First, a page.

Writers are dreamers, living in the world they’ve created and hoping to follow in the footsteps of their favorite authors. They begin their works with high hopes and lofty goals. They are willing to spend long hours alone crafting an internally consistent story to which they may invite their readers.
All this I knew when I began writing.
What I didn’t know was this:
You need time and money.
Research all the authors you want. Admire their returning home after work to sequester themselves in a corner of their cottages to pen a paragraph before bed.
But remember: if you want to write, you must have time to write (and lots of it).
I could’ve never finished my story, begun fourteen years ago, if I hadn’t retired from classroom teaching. I couldn’t have devoted time and energy to an ailing plotline after I’d lecture three or four hours a day and graded papers half the evening.
If you don’t have “time” right now, wait for the right time … when you’ll have time.
If you’re going to publish and market your own book (easier than ever these days), you also need money.
You need a good computer—not only for writing and formatting, but also for networking. You need to attend conferences, workshops, and seminars. You need to hire a qualified editor. You need to pay for a website (and a designer, in my case). You need to pay for a cover. You need to open a business account and run your publishing business like a business. You might want to spend money for filming video previews and audio recording.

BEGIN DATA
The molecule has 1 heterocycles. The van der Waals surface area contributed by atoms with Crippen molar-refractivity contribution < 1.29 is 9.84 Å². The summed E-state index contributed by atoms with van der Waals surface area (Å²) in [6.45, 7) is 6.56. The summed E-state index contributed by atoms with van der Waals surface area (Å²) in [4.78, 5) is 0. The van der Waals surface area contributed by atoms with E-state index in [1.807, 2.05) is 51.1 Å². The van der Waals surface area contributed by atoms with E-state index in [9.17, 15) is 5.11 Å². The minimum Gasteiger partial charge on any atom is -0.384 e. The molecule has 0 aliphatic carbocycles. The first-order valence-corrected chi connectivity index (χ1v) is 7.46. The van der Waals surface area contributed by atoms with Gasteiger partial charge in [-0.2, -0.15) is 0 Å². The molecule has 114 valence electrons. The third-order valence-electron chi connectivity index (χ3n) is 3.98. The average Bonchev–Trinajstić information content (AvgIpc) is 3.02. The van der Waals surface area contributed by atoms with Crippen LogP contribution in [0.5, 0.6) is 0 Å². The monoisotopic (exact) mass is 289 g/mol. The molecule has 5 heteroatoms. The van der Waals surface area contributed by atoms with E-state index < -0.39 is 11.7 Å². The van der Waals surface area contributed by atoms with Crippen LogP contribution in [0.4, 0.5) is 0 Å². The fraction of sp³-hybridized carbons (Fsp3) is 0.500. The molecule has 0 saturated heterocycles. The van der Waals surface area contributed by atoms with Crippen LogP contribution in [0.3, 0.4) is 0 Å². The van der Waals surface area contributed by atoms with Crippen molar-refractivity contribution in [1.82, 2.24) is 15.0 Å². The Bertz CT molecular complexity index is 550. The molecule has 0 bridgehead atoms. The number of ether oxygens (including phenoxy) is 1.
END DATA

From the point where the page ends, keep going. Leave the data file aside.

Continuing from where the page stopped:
So plan ahead.
You need peace of mind.
Forget about the tortured, manic/depressive authors who drugged themselves into creativity, claiming their brilliance was the fruit of their morbid introspection.
If you want to succeed at crafting a story, you must feel good. It’s that simple.
Like everyone else, I’ve been through some rough patches, but I never could’ve finished my story during one of those periods when I felt like a failure, everything looked gray and/or I was crippled by fear.
You need the confidence to tell yourself to keep going when you want to quit.
You need accountability.
You’re not Emily Brontë or Dickinson, penning beautiful words behind curtained windows or Carl Sandburg tapping out poetry in a cozy upstairs nook.
You need people to read your work and share their thoughts and experiences.
You need a critique group to ask, “When does this story take place?” Or say, “This is confusing. Your story needs to be linear. Start at this point and don’t send us to a flashback so soon.”
You need another author friend to say, “You have too many words,” and tell you how to shorten your sentences and ditch your adverbs and tags (I suggest pointedly).
You need to make friends of professional authors, who will say, “Of course you can do this. We all started out just like you.”
You need flexibility.
True. You literally need flexible knees and fingers and shoulders, which will ache after long hours at the keyboard, but you also need flexibility in your expectations of yourself, your devotion to your preconceived notions and your assessment of today’s reader.
When I began writing in earnest, I wanted to pattern myself after my favorite “classic” authors: the delightful diction of Dickens, the wonderful words of (Robert Penn) Warren.
But I was advised not to use words which would take the reader out of the story. Latin phrases may be cute, but the average reader won’t appreciate “summum bonum.” (I tried.)
I remember the moment this advice became visual and literal. While I was waiting on an oil change, I noticed a seventy-something lady enjoying a paperback book. ‘That’s the point,’ I thought. ‘This lady doesn’t need a vocabulary lesson. She needs a ‘companion’ to help pass the time.’
You’re not only “building a book.” You’re building a platform (I’m still trying to figure out) and a team (people who know how to do what you need or want—see “You need money” above).
You must be willing to learn … and change.
And that’s the truth.